Overview of Connectivity Modeling Tools

Overview of Connectivity Modeling Tools

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Numerous methods and tools have been developed and tested for modeling habitat connectivity. GIS-based modeling tools are continuing to evolve, as researchers and practitioners identify ways to improve on existing tools. Many of the tools are intended to model connectivity in terrestrial landscapes. Tools are also available for freshwater stream networks (Barrier Analysis Tool and Dendritic Connectivity Index) and marine environments (Marine Geospatial Analysis Tool). The terrestrially-oriented tools can be used to model either functional or structural connectivity; the key is to develop the input data sets according to whether you want to model general landscape permeability (structural connectivity) or connectivity for specific species (functional connectivity).

Connectivity Tool Matrix

An Excel-based matrix summarizing the available modeling tools is available here. A general description of each tool is included, along with tools’ advantages and disadvantages, links to their websites, and other information. These tools are freely available on-line (or part of ArcGIS software) and readily used on a desktop computer.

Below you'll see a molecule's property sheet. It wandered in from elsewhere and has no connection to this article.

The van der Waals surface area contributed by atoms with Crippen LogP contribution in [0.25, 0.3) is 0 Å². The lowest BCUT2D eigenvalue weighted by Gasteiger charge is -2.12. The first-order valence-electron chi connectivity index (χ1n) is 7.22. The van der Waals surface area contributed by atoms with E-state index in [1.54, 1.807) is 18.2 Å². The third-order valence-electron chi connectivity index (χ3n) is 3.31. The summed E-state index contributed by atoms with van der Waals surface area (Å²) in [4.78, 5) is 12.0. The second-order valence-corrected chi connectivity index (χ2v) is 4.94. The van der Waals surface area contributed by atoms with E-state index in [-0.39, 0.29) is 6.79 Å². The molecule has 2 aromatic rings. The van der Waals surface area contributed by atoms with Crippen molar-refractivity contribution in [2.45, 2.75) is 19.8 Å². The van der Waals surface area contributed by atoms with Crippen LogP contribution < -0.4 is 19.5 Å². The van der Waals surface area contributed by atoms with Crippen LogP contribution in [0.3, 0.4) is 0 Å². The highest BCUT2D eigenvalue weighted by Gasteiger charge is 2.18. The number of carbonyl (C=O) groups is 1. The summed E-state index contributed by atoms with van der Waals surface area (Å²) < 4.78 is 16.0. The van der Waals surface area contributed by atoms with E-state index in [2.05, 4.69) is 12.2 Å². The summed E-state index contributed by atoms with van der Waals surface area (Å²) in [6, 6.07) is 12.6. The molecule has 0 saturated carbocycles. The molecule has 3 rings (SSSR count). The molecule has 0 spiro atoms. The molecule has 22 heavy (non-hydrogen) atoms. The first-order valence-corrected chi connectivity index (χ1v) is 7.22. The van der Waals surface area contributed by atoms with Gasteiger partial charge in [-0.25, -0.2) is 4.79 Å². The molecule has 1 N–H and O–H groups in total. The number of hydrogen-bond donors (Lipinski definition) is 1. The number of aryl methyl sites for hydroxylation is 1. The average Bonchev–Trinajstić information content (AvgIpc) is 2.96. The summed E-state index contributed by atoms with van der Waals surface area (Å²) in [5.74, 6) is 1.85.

Conservation Corridor also provides brief summaries of a number of the major tools currently in use or in development, as do the other connectivity tool websites.

Tool Limitations

While all of the tools will produce results indicating potential corridors or linkages or a broader indication of how readily a species may move through the landscape or stream network, they generally are not designed to account for the specific spatial extent and configuration of connections that the species of interest requires. While many tools place an increasing cost on increasing distance, specific requirements such as the width of a movement corridor or distances that the species will readily travel are not accounted for in the currently available tools. This is an overall limitation of these tools; when applying the model results, further interpretation is required to determine what areas may in fact serve as movement corridors or pathways for the species of interest.

Useful Aquatic Examples

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